When a society develops more and more into being a consumer society, the needlework education will also change – with great haste. Therefore, a development toward consumerism can be traced in curricula regarding this specific subject. People’s changing attitude toward spending, wasting, and an extravagant living is an important feature which explains the shift between non-consumer societies and societies driven by (and allowing) consumerism. Society’s outlook on these features is most efficiently reflected by that policy the institutions in that society which is being examined uses to form its citizens’ desirable (consumer) behavior. In understanding the development from a non-consumerist society to a consumer society, this paper on the Icelandic syllabi for needlework and textile education plays a prominent part. This paper suggests that any society which educates its young ones to darn, mend, and knit with the explicit motive to help the deprived homes and fosters these skills as part of necessary virtues for future housewives, cannot justifiably be called a consumer society.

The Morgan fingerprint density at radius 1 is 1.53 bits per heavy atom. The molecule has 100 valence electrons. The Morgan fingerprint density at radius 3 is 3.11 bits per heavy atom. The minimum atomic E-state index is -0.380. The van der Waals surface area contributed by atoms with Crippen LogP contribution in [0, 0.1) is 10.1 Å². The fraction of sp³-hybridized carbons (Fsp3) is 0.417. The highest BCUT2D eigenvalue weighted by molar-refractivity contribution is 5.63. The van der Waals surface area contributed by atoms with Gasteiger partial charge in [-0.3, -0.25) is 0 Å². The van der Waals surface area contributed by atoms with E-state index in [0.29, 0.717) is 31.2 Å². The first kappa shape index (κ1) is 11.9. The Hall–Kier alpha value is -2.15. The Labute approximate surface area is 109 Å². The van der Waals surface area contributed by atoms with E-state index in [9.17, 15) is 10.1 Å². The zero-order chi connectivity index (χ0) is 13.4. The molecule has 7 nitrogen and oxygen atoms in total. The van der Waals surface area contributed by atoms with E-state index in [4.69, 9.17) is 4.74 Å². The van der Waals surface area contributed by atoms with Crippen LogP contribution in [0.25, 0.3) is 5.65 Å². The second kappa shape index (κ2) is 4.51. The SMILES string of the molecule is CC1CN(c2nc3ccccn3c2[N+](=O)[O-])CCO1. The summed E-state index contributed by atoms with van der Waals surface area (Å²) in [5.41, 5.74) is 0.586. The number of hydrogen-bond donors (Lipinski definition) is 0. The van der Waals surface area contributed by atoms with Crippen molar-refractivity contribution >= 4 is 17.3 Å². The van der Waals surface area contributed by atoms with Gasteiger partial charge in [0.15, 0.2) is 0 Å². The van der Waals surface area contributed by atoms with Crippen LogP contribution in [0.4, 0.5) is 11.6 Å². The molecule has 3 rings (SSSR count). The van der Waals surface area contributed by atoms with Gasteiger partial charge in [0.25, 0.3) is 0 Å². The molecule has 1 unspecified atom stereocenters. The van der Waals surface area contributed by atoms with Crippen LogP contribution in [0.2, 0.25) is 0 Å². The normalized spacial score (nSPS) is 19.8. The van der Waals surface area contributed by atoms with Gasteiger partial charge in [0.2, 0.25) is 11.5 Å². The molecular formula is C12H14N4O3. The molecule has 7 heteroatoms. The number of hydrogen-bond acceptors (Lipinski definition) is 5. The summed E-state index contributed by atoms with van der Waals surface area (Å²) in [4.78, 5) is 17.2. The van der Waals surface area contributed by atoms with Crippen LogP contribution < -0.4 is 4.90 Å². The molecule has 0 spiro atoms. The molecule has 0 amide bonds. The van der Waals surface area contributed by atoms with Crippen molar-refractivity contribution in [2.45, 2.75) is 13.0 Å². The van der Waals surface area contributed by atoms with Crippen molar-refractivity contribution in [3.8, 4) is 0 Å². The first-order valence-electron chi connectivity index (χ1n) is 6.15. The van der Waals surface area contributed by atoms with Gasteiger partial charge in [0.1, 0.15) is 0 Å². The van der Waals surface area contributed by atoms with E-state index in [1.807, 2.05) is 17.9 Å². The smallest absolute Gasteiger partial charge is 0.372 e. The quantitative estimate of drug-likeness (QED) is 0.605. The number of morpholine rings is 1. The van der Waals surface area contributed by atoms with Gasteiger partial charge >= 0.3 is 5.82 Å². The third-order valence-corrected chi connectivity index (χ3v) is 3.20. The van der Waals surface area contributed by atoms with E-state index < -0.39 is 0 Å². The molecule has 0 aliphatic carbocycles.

Carl-Mikael A. Teglund
The author is a teacher in History and English on senior high school level, and holds a MA from Uppsala University in Economic History (major in consumption history and a minor in economic warfare) and a BA in English (etymology). He also has a MA from the University of Oslo in Comparative and International Education (language assessment).
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LAP LAMBERT Academic Publishing
History, Iceland, knitting, consumption, consumer society, Consumerism, Reykjavik, curriculum, Needlework, Needlework education
HISTORY / General